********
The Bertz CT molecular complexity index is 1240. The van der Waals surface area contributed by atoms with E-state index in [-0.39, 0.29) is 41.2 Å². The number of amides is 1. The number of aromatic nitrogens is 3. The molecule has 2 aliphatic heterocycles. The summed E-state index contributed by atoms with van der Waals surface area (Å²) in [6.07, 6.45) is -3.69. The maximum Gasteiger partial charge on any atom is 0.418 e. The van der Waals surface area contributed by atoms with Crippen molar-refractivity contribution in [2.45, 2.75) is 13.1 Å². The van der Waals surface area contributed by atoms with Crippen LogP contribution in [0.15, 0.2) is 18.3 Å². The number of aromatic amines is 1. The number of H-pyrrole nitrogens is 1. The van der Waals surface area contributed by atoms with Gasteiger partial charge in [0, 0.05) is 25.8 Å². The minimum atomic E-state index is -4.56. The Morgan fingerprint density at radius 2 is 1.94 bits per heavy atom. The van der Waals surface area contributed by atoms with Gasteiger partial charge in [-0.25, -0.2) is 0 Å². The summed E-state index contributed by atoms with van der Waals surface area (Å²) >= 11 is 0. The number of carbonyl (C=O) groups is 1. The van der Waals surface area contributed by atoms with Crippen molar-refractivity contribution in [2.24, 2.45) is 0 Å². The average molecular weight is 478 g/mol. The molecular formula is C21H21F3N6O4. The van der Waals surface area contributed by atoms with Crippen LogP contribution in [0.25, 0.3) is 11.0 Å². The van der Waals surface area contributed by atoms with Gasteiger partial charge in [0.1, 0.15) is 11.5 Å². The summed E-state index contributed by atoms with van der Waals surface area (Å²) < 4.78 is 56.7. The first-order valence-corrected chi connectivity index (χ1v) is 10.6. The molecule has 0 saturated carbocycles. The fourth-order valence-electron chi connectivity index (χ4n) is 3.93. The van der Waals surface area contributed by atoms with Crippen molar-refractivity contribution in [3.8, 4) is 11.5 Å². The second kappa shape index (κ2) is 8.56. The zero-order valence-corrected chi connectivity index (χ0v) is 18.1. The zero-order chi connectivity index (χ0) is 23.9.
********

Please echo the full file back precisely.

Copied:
The Bertz CT molecular complexity index is 1240. The van der Waals surface area contributed by atoms with E-state index in [-0.39, 0.29) is 41.2 Å². The number of amides is 1. The number of aromatic nitrogens is 3. The molecule has 2 aliphatic heterocycles. The summed E-state index contributed by atoms with van der Waals surface area (Å²) in [6.07, 6.45) is -3.69. The maximum Gasteiger partial charge on any atom is 0.418 e. The van der Waals surface area contributed by atoms with Crippen molar-refractivity contribution in [2.45, 2.75) is 13.1 Å². The van der Waals surface area contributed by atoms with Crippen LogP contribution in [0.15, 0.2) is 18.3 Å². The number of aromatic amines is 1. The number of H-pyrrole nitrogens is 1. The van der Waals surface area contributed by atoms with Gasteiger partial charge in [0, 0.05) is 25.8 Å². The minimum atomic E-state index is -4.56. The Morgan fingerprint density at radius 2 is 1.94 bits per heavy atom. The van der Waals surface area contributed by atoms with Gasteiger partial charge in [-0.25, -0.2) is 0 Å². The summed E-state index contributed by atoms with van der Waals surface area (Å²) >= 11 is 0. The number of carbonyl (C=O) groups is 1. The van der Waals surface area contributed by atoms with Crippen molar-refractivity contribution in [2.24, 2.45) is 0 Å². The average molecular weight is 478 g/mol. The molecular formula is C21H21F3N6O4. The van der Waals surface area contributed by atoms with Crippen LogP contribution in [0.25, 0.3) is 11.0 Å². The van der Waals surface area contributed by atoms with Gasteiger partial charge in [0.1, 0.15) is 11.5 Å². The summed E-state index contributed by atoms with van der Waals surface area (Å²) < 4.78 is 56.7. The first-order valence-corrected chi connectivity index (χ1v) is 10.6. The molecule has 0 saturated carbocycles. The fourth-order valence-electron chi connectivity index (χ4n) is 3.93. The van der Waals surface area contributed by atoms with Crippen molar-refractivity contribution in [3.8, 4) is 11.5 Å². The second kappa shape index (κ2) is 8.56. The zero-order valence-corrected chi connectivity index (χ0v) is 18.1. The zero-order chi connectivity index (χ0) is 23.9.